For many years, biopsy—which requires tissue extraction for analysis—was the only effective way to diagnose malignant illnesses. This does not, however, give a complete image of the organ tissue. Digital scans of a particular region that may be impacted by cell mutations are a key component of contemporary histopathology techniques. Pathologists can look at considerably bigger portions of human beings at once using entire slide pictures or WSI.
For the purpose of determining prognostic and therapeutic targets as well as for cancer diagnosis, histopathology is regarded as the gold standard. The likelihood of survival is greatly increased when cancer is discovered early. Unfortunately, pathological analysis is a challenging, time-consuming process that necessitates in-depth understanding. Pathologists differed on a diagnosis on average 24.7% of the time, according to a study that looked at breast biopsy concordance among pathologists. The need for developing computer-aided tools to assist pathologists in histology is highlighted by the high prevalence of misdiagnosis.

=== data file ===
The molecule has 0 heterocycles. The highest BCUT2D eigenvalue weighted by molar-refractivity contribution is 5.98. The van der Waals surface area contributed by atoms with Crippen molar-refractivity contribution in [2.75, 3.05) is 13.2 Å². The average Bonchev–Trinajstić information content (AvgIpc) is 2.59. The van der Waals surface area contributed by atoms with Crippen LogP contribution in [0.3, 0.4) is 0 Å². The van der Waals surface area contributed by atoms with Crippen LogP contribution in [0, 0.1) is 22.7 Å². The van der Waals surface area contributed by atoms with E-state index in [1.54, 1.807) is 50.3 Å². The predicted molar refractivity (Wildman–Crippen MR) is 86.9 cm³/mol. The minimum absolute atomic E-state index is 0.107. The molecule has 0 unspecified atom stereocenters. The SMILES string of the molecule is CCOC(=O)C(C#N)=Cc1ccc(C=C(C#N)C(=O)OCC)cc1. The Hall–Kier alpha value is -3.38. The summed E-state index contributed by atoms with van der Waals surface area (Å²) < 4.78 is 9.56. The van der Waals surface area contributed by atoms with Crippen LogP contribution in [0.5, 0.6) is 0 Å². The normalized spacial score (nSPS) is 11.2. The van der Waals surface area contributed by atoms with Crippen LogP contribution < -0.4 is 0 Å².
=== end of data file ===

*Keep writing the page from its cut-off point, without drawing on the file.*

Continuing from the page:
The enormous resolution of the image makes using WSI seem difficult. Even though WSI scans are quite illuminating, it takes hours of meticulous zooming in and out and scrolling from region to area before scrutiny yields the answer. As a result, AI programs that process WSI using convolutional neural networks and computer vision have begun to appear. By drawing attention to the area of concern where probable cancer cells may be found, this method aids medical experts by intensifying the diagnostic process.
- Anino, John Irish
- Coloso, Alynna Jan
- Jardeleza, Marc
- Junasa, Elvyrn Jeve
- Suple, Judy Ann
Advancements in Healthcare Technology – Benefits for Today’s Healthcare Students. (2019, May 1). Retrieved November 1, 2022, from https://americancareercollege.edu/pulse/health-e-news/advancements-in-healthcare-technology-benefits-for-todays-healthcare-students.html
Khened, M., Kori, A., Rajkumar, H., Krishnamurthi, G., & Srinivasan, B. (2021, June 2). A generalized deep learning framework for whole-slide image segmentation and analysis – Scientific Reports. Retrieved November 1, 2022, from https://www.nature.com/articles/s41598-021-90444-8
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